Deep Blue Sea review (Blu-ray)

Deep Blue Sea is one of those films that I originally detested, but has since grown on me. Then again, I was ten when I first saw it on a pay-per-view channel in a hotel room. Back then, I don't think that I could quite appreciate the tone of the film. I'm a lifelong fan of Jaws – it's my all-time favourite movie – so I was a little too quick after viewing to dismiss it as an extremely sour copycat. But again, I was just ten.

Having seen the film a number of times since on TV, DVD, and now in all its high definition glory on Blu-ray, I've come to appreciate it and enjoy its merits, because it is far from a fruitless piece. In recent years I've admired Renny Harlin more and more as a director. He has come under fire in the past for his work, but I find him to be terrific genre director. He knows how to make an action movie. While I will agree that his career has been largely hit and miss, he has proven his talents with the likes of The Long Kiss Goodnight, last year's 12 Rounds, the splendid Die Hard 2, and yes, Deep Blue Sea. Being at the helm of an action movie and putting together actually coherent scenes of destruction is by no means an easy task, and Harlin exceeds at it. A certain few film-makers could learn a thing or two from him – I'm looking at you, Michael Bay and Roland Emmerich.

The film follows a team of researchers far out at sea on Aquatica, a marine facility built for experimentation on sharks in a bid to find a cure for Alzheimer's disease. Unfortunately for those on board, the mixing of human DNA with the brains of three mako sharks makes for uber-smart, ultra-hungry predators, and soon enough Aquatica is broken down, flooded and swarming with the super-sharks. Que plenty of fireballs, mass destruction, dodgy CGI, and some exceptional animatronics. Yes, the digital sharks look horribly dated, but the practical maneaters, built by the same man behind the killer whale in Free Willy and the anaconda in... Anaconda, are pretty damn realistic.

Now, as it is a sharks-wreaking-havoc flick, it just has to be compared to the masterpiece that is Jaws, but as films in the creature feature sub-genre go, Deep Blue Sea really is its own movie. It throws in a couple of homages to the original summer blockbuster, takes a completely different direction, and doesn't even feature any Great Whites.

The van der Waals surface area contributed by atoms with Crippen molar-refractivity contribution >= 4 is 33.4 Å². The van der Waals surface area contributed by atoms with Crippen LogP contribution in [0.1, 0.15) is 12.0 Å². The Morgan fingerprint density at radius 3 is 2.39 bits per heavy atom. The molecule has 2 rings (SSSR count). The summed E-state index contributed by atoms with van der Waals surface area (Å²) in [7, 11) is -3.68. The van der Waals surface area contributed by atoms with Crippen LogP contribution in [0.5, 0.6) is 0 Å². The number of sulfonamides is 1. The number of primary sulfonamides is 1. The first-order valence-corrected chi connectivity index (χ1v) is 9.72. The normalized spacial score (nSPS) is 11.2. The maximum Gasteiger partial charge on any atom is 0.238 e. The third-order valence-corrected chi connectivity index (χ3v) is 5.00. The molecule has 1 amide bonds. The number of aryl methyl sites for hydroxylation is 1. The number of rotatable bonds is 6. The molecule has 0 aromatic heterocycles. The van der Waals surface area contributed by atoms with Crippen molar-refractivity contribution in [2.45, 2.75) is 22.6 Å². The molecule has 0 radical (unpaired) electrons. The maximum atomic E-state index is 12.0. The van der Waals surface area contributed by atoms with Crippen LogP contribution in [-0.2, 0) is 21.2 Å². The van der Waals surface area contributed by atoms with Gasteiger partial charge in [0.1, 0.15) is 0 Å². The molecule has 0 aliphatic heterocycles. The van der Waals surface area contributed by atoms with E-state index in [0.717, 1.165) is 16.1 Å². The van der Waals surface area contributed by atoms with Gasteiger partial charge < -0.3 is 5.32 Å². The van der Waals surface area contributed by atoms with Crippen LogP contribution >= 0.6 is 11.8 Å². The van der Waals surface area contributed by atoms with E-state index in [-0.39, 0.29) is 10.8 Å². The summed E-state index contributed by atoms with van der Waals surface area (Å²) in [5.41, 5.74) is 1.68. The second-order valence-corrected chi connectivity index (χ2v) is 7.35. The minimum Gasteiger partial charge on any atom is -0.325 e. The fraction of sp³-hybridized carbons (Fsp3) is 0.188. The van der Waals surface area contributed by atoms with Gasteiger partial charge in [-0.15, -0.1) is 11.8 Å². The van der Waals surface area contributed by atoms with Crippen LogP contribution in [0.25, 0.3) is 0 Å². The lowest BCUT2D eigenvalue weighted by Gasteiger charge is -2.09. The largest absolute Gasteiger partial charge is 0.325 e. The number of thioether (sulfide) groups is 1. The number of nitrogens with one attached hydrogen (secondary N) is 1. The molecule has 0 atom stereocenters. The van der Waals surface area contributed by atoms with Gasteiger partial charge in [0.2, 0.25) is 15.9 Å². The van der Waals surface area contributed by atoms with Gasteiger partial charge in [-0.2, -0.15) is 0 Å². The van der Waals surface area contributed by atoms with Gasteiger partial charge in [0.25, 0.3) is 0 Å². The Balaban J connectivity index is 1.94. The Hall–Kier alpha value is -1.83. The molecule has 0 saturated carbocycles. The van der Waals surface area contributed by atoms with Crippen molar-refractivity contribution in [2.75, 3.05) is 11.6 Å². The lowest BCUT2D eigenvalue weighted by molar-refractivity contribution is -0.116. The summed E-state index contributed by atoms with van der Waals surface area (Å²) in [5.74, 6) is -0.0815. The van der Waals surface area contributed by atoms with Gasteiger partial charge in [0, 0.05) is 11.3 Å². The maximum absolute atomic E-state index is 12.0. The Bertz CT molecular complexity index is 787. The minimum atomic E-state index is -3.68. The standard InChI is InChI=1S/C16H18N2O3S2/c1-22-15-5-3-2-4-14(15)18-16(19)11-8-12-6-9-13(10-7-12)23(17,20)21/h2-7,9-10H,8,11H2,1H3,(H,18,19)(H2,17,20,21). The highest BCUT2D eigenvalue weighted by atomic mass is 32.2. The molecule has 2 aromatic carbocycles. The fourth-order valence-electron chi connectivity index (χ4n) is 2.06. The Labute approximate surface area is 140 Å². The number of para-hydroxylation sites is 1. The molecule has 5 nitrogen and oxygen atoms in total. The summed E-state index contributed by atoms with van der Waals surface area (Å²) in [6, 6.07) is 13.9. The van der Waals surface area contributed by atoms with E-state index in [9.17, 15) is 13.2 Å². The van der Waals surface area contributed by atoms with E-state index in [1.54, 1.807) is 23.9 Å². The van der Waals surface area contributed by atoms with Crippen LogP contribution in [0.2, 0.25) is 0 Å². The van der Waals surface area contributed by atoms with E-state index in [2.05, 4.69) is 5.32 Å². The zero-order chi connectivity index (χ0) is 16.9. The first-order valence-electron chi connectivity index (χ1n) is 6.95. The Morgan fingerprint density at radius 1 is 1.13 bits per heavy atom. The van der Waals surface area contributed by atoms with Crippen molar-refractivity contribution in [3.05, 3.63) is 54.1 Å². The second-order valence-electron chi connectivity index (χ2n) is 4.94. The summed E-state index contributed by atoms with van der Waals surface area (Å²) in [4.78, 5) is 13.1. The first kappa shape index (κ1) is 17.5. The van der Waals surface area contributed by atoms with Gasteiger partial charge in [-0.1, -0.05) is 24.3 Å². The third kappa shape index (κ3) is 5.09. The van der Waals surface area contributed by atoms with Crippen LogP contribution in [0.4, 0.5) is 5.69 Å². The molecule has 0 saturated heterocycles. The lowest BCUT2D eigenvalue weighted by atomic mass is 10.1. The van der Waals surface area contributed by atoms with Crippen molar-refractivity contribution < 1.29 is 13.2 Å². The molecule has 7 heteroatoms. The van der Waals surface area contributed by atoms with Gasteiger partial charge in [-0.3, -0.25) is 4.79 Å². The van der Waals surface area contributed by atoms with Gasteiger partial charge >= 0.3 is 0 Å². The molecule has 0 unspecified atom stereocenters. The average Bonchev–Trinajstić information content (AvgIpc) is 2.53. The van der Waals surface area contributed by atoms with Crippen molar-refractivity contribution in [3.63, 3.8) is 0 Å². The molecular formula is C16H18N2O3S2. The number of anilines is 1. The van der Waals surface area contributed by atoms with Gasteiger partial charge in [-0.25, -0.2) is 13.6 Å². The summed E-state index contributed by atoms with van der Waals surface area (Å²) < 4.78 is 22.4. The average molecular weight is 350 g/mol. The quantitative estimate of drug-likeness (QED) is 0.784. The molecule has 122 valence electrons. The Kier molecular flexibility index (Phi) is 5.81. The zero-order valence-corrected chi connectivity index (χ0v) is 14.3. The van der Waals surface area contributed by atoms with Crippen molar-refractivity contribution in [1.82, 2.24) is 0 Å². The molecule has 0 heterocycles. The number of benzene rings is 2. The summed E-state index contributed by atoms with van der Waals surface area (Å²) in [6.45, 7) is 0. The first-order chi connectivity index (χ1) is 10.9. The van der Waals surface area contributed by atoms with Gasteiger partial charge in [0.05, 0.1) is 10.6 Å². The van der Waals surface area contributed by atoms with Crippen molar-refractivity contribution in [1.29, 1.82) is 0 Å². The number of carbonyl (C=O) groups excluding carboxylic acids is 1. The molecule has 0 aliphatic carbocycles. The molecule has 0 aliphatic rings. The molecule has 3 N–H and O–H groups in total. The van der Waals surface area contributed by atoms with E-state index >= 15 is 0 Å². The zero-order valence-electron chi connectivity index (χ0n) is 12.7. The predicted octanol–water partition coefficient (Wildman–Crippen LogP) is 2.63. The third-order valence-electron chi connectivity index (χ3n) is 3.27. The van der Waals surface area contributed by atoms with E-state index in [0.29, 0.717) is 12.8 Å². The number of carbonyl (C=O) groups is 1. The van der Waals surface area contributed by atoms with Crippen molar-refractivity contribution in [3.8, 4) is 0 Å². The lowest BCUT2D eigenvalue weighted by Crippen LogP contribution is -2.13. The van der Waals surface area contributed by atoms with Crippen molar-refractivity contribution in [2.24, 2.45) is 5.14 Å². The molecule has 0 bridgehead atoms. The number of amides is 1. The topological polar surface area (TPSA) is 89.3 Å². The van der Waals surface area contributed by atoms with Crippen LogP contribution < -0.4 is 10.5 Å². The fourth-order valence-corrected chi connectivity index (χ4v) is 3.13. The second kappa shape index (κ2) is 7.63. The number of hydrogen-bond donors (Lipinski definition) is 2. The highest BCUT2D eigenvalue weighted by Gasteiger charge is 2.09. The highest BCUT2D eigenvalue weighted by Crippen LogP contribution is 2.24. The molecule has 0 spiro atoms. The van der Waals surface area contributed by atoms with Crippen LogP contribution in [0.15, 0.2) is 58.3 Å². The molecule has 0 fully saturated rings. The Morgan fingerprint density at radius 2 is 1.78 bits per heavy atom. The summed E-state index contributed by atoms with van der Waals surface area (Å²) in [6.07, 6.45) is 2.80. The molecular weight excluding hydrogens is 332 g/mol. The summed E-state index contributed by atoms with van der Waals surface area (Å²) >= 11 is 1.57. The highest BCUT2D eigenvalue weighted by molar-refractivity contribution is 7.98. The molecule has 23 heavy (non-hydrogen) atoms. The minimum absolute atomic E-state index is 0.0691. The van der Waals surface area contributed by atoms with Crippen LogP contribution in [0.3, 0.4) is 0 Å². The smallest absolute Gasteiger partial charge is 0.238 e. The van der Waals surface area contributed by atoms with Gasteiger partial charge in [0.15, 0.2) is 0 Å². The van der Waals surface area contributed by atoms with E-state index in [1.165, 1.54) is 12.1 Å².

Aside from the mad science that makes the film look, to be blunt, dumb rather than in any way intelligent, Deep Blue Sea contains a mishmash of performances that range from a very wooden Thomas Jane, downright awful Saffron Burrows, and a strangely good LL Cool J. And who could forget the brilliant MacGuffin that is Samuel L. Jackson's gory demise? But as mindless as it all is, it's a marvelous bit of fun. Scientists playing tag with killer sharks? Count me in, and especially on Blu-ray, where the underwater carnage looks as fresh as a drowned daisy. And by that I simply mean bloody good.

EXTRAS ??? When Sharks Attack: The Making of Deep Blue Sea; Sharks of the Deep Blue Sea: a look at the animatronic sharks used in the film; feature-length commentary with director Renny Harlin and Samuel L. Jackson; theatrical trailer; and eight minutes worth of deleted scenes with optional audio commentary with Harlin.

Stuart O'Connor is the Managing Editor of Screenjabber, the movie review website he co-founded with Neil Davey far too many years ago. He likes all genres, as long as the film is good (although he does enjoy the occasional bad "guilty pleasure"), and drinks way too much coffee.

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